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« Reply #4 on: March 19, 2011, 03:24:48 15:24 »

Although i agree with your point about eddy currents.
But the amount of eddy currents depends on the thickness of the "layers"
Also they can add upto 3% of silicon which increases the resistivity upto 4 times.
Have a look at the following schema (sorry its djvu) http://www.eserviceinfo.com/downloadsm/828/Philips_K-9.html
In the powersupply You will find T182 which is a laminated core (2 C-cores) and it runs at 18 or 15 Khz (sorry its decades ago i been fixing those tv's i am not sure on the frequency)
This powersupply was very reliable and those tv's sometimes made over 25 service years .
During my own experiments with laminated iron cores losses were acceptable upto 30 Khz.
(do keep in mind this transformer (and core) was specially wound for us it wasn't a standard of the shelf 50Hz core)
Ofcourse You shouldn't push the limits because the losses would be horrible and ferrite would be much more efficient.
« Last Edit: March 19, 2011, 03:27:48 15:27 by Walkura » Logged
DreamCat
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« Reply #5 on: March 26, 2011, 02:02:08 14:02 »

Here is a document about it, but I forgot where I download.

http://www.easy-share.com/1914398524/MQP_D_1_2.pdf
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May be I expressed the wrong meaning, sorry for my bad english. Please correct it for me if you can.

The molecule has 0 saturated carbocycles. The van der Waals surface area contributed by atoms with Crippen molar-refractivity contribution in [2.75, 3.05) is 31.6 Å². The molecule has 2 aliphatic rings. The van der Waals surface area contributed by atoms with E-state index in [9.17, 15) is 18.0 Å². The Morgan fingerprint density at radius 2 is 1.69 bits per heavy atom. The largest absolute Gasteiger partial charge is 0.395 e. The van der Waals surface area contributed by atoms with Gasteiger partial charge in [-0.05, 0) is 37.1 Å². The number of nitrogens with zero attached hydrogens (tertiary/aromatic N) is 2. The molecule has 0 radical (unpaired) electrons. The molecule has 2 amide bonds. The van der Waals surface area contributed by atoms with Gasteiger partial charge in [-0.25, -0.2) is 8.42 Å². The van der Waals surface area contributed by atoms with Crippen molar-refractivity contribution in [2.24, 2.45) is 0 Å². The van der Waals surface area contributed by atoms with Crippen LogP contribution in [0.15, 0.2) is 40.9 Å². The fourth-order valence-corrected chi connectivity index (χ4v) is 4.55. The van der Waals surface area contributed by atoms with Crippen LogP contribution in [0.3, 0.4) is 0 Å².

solutions
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« Reply #6 on: March 26, 2011, 08:04:13 20:04 »

Thanks for your replies so far.  The laminated transformer is there for a reason, which I should have spelled out for you in greater detail. 

100 turn primary, 3 turns secondary (not a typo)....25kVA, and a 240V single phase primary:

If you do the math and understand what's out there for silicon and the size of "wire" needed, you'll see why I need to play with the primary side to control the secondary side current and why I can't easily get rid of that 50Hz laminated transformer. You can also see that a 20% eddycurrent loss is core meltdown territory.

I have a good idea on how to do this, just looking to see if there's alternate perspective on the problem before I spend the money to make it.
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mrpicing
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« Reply #7 on: March 27, 2011, 07:45:43 19:45 »

very interesting topic for me.
Here is a document about it, but I forgot where I download.

http://www.easy-share.com/1914398524/MQP_D_1_2.pdf
i m unable to download from given address.
can you upload to any other site?
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DreamCat
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« Reply #8 on: March 30, 2011, 08:38:32 08:38 »

very interesting topic for me. i m unable to download from given address.
can you upload to any other site?

here: http://www.4shared.com/document/uXGtGk0F/MQP_D_1_2.html
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May be I expressed the wrong meaning, sorry for my bad english. Please correct it for me if you can.
asrarulhaq
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« Reply #9 on: April 08, 2011, 01:10:29 13:10 »

Here is the source of original article:

http://www.wpi.edu/Pubs/E-project/Available/E-project-042507-092653/

Asrar